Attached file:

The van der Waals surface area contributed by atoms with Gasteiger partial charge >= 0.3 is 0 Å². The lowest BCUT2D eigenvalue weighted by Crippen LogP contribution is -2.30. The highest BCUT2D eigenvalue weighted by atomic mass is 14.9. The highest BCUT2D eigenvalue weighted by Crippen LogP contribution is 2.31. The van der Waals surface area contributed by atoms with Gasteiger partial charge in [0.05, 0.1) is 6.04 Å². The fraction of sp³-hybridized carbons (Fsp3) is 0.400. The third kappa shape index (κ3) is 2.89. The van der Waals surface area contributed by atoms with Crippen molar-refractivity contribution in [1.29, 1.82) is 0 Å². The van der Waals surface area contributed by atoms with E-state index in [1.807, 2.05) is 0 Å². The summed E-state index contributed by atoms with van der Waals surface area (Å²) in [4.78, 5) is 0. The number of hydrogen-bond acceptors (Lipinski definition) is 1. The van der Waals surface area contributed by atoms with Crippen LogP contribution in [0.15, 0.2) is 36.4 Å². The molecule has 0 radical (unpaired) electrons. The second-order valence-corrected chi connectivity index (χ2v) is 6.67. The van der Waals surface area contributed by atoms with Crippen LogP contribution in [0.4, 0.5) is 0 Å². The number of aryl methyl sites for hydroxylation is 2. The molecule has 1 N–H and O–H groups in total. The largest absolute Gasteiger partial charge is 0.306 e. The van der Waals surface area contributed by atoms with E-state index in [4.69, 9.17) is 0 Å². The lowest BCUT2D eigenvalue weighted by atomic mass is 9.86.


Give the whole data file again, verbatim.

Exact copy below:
The van der Waals surface area contributed by atoms with Gasteiger partial charge >= 0.3 is 0 Å². The lowest BCUT2D eigenvalue weighted by Crippen LogP contribution is -2.30. The highest BCUT2D eigenvalue weighted by atomic mass is 14.9. The highest BCUT2D eigenvalue weighted by Crippen LogP contribution is 2.31. The van der Waals surface area contributed by atoms with Gasteiger partial charge in [0.05, 0.1) is 6.04 Å². The fraction of sp³-hybridized carbons (Fsp3) is 0.400. The third kappa shape index (κ3) is 2.89. The van der Waals surface area contributed by atoms with Crippen molar-refractivity contribution in [1.29, 1.82) is 0 Å². The van der Waals surface area contributed by atoms with E-state index in [1.807, 2.05) is 0 Å². The summed E-state index contributed by atoms with van der Waals surface area (Å²) in [4.78, 5) is 0. The number of hydrogen-bond acceptors (Lipinski definition) is 1. The van der Waals surface area contributed by atoms with Crippen LogP contribution in [0.15, 0.2) is 36.4 Å². The molecule has 0 radical (unpaired) electrons. The second-order valence-corrected chi connectivity index (χ2v) is 6.67. The van der Waals surface area contributed by atoms with Crippen LogP contribution in [0.4, 0.5) is 0 Å². The number of aryl methyl sites for hydroxylation is 2. The molecule has 1 N–H and O–H groups in total. The largest absolute Gasteiger partial charge is 0.306 e. The van der Waals surface area contributed by atoms with E-state index in [4.69, 9.17) is 0 Å². The lowest BCUT2D eigenvalue weighted by atomic mass is 9.86.